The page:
• [0029]
    Similar to hole defect panel 234, chunk defect panel 244 includes a checkbox 246 that allows the end-user to toggle the display of chunk defect indicators, and also includes a volume slider 248 and a surface area slider 250. As mentioned above, a “chunk” refers to a detached portion of 3D model 212 and is referred to as thus for the sake of brevity. The end-user may select a maximum chunk volume for which chunk defect indicators should be displayed by interacting with volume slider 248. Likewise, the end-user may select a maximum chunk defect surface area for which chunk defect indicators should be displayed by interacting with surface area slider 250. In general, the particular types of filters displayed within a given defect panel relate to properties corresponding to the type of defect associated with that defect panel. Accordingly, since the defect panels shown within control panel 230 relate to different types of defects, those different panels may include different types of filters.
  • [0030]
    Non-manifold defect panel 254 includes a checkbox 256 that allows the end-user to toggle the display of non-manifold defects, as well as an area slider 258 and a vertices slider 260. The end-user may select a maximum non-manifold defect area for which non-manifold defect indicators should be displayed by interacting with area slider 258. Likewise, the end-user may select a maximum number of non-manifold vertices for which non-manifold defect indicators should be displayed by interacting with vertices slider 260.
  • [0031]
    In addition to generating the various defect panels described herein, model repair application 112 may also generate a wide range of other defect panels for 3D model 212, for other 3D models, or for other types of 3D models. For example, model repair application 112 may generate a set of defect panels for a computer-aided design (CAD)-type model, each of which may allow the end-user to selectively alter the display of defect indicators associated with a given type of defect that may be found within a CAD-type model. Persons skilled in the art will recognize that the specific GUI elements described herein, as well as the physical layout of those elements shown in FIG. 2, are provided for exemplary purposes only in order to aid in the description of the functionality of mesh repair application 112, and should not limit the scope of the application in any way.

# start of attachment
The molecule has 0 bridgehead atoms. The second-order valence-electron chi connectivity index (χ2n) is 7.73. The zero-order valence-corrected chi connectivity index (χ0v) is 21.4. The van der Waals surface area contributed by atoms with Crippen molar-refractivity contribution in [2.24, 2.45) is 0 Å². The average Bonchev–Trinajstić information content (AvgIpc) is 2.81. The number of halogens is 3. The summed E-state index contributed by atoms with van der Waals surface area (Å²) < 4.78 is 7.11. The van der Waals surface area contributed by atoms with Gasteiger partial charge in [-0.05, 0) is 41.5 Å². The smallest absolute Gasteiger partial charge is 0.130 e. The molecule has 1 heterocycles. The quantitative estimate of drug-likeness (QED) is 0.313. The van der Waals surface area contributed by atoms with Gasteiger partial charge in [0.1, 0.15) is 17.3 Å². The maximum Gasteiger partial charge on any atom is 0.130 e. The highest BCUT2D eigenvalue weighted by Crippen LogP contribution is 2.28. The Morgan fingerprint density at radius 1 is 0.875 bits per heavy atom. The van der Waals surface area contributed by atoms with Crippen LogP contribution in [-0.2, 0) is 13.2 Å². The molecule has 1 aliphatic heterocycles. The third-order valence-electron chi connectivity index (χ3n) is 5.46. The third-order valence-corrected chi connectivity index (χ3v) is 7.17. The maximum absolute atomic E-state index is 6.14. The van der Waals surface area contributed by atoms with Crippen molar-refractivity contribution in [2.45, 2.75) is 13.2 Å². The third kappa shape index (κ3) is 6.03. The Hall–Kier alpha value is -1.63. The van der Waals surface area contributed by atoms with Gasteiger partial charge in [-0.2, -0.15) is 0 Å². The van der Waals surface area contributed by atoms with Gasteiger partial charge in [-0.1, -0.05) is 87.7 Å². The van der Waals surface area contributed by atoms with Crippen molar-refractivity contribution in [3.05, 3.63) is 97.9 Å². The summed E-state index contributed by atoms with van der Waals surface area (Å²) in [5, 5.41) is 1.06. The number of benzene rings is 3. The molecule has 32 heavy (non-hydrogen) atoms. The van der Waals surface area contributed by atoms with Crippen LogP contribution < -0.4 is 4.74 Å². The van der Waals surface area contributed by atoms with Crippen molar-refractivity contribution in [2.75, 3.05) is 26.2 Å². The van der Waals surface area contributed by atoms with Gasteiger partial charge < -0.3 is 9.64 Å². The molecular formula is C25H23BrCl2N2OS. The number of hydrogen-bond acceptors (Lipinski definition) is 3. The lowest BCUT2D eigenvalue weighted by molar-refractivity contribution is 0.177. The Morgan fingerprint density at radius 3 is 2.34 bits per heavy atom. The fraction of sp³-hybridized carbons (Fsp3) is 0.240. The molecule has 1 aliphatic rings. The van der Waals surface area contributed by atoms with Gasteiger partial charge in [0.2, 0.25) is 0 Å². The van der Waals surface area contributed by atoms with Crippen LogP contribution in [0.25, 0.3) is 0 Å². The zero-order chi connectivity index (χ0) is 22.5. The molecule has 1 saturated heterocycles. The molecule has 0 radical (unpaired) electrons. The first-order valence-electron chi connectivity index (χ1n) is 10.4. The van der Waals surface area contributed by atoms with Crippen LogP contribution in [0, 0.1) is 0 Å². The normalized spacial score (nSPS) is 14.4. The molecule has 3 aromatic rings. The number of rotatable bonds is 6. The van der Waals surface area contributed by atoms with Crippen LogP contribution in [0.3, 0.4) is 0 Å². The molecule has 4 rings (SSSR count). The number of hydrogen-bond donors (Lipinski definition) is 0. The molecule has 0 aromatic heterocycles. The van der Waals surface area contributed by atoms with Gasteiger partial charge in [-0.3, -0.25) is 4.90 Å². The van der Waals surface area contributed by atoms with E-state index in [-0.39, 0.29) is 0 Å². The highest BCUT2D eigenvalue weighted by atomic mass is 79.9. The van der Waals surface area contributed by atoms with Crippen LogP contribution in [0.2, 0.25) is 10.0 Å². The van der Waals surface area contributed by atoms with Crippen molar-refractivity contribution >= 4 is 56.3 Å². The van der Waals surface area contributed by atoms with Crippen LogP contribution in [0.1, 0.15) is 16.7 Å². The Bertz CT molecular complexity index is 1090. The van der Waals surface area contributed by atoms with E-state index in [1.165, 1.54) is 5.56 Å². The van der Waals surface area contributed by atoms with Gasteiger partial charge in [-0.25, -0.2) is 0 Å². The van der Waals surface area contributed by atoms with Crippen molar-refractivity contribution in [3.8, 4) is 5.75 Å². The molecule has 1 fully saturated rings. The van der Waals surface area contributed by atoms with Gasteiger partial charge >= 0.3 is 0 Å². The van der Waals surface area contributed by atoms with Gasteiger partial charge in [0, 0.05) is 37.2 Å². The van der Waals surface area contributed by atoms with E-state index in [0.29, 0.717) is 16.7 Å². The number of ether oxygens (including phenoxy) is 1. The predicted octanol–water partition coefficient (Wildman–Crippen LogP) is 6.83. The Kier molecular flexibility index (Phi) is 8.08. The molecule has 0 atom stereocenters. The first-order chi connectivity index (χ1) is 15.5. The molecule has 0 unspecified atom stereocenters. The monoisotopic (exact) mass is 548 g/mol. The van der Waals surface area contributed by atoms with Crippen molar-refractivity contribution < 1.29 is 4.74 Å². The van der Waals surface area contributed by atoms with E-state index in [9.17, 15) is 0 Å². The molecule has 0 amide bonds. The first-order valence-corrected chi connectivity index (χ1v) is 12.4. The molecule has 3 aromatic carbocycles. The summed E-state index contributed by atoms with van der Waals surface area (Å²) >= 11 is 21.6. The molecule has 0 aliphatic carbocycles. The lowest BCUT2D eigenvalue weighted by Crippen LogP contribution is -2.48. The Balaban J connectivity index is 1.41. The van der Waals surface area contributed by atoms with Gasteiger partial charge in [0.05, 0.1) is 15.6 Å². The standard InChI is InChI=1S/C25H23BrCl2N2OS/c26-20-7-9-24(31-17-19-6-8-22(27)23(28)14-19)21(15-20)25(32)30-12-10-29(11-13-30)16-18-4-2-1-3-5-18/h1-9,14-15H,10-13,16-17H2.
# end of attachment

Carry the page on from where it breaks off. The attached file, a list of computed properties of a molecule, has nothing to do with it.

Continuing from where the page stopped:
• [0032]
    Model repair application 112 is also configured to generate a set of viewing positions for the various defects identified within 3D model 212, and, from each such viewing position, generate a thumbnail image of the defect corresponding to that viewing position. Model repair application 112 is configured to collect these different thumbnail images into filmstrip 270 shown in FIG. 2. As shown, filmstrip 270 includes thumbnail image 272, thumbnail image 274, and thumbnail image 276. Thumbnail image 272 illustrates defect 214 and defect indicator 224, thumbnail image 274 illustrates defect 216 and defect indicator 226, and thumbnail image 276 illustrates defect 218 and thumbnail image 228. In general, model repair application 112 generates a viewing position and corresponding thumbnail image for a given defect that optimally captures that defect, so that the end-user, upon inspection of the defect from the corresponding viewing position, is able to view the defect in detail.
  • [0033]
    The end-user may inspect a given defect in detail by viewing the corresponding thumbnail image within filmstrip 270, or by selecting the corresponding thumbnail image (e.g., by operation of a cursor or keyboard). Upon receiving the selection of a thumbnail image from the end-user, model repair application 112 is configured to update viewport 210 to display the defect associated with that thumbnail image from the corresponding viewing position, as described in greater detail below in conjunction with FIGS. 3-5.
  • [0034]
    FIG. 3 is screenshot of GUI 200 shown in FIG. 2, according to another embodiment of the present invention. As shown, GUI 200 includes similar GUI elements as shown in FIG. 2, including viewport 210, control panel 230, and filmstrip 270. However, certain portions of GUI 200 have been updated in response to model repair application 112 receiving from the end-user a selection of thumbnail image 272. As shown, thumbnail image 272 is now highlighted, and viewport 210 now illustrates a close-up view of defect 214 and defect indicator 224.
  • [0035]